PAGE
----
Thursday, October 15, 2009
At the tender age of five a little girl sat beneath an old apple tree; a place of refuge to escape a less than perfect childhood.
Alone with her thoughts she chased away the loneliness and boredom with stories she created from her imagination.
Years later, Janice Walters Rawlins would recognize those early attempts at story telling as where her passion for writing began.
“I was five years old when I realized I had a passion for story telling”, Rawlins said. “I can remember being made to sit under an old apple tree all day when I was a little girl, and that’s when I started making up stories to escape from a horrible childhood.”
Rawlins also remembers how she would tell stories to her cousins when she was a young girl.
“I was a story teller when I was young all my relatives can tell you that”. Rawlins said.
But it wasn’t until she was in high school that Rawlins started writing down her creative thoughts.
“I was a freshman in high school when I first started writing short stories”. Rawlins said. “Mrs. Well was my English teacher and she was the one who told me I had a very creative mind and that I should go to college to become an author.”
A life of marriage, children and working full-time put Rawlins dream of becoming a published author on the back burner.
With a Bachelors degree in Social Work and an internship at a shelter for homeless women Rawlins went about life as usual then came the discovery of cancer.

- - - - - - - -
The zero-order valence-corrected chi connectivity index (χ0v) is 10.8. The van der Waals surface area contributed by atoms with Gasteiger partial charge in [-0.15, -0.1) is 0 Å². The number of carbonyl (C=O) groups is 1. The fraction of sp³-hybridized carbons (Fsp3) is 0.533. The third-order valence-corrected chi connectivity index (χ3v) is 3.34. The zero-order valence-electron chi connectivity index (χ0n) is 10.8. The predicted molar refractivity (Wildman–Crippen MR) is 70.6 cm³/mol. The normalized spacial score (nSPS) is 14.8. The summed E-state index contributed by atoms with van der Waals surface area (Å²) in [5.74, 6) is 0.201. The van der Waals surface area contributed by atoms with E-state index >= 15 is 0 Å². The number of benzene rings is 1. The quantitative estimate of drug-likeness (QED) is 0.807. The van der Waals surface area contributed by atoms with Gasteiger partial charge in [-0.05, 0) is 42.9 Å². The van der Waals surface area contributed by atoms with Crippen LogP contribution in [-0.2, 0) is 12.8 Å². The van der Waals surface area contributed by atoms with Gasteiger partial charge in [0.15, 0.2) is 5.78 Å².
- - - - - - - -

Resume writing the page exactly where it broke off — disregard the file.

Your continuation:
“When I found out I had cancer I started writing to help me overcome the depression of being sick”, Rawlins said. “That’s when I started to write my first book. I wanted to turn the negative into something positive through writing”.
Rawlins says her ideas for short stories come from keeping her eyes and ears open to life that is happening all around her.
“I am very creative and very open minded. My ideas come from things around me and watching people and listening to what people have to say. It does not take me long to come up with an idea of what to write”, Rawlins said.
With two books under her belt, Rawlins says the process has been a long and difficult road to travel.
“I have written two books. My first book is titled “Where are They”, which is a mystery and is being published through Trafford Publishing Company. My second book is called “Tattoo Granny”, a comedy dedicated to all grand parents who are raising their grandchildren in some way or another”, Rawlins said.
Publishing a book is expensive and time consuming. Marketing is another big part of promoting your book.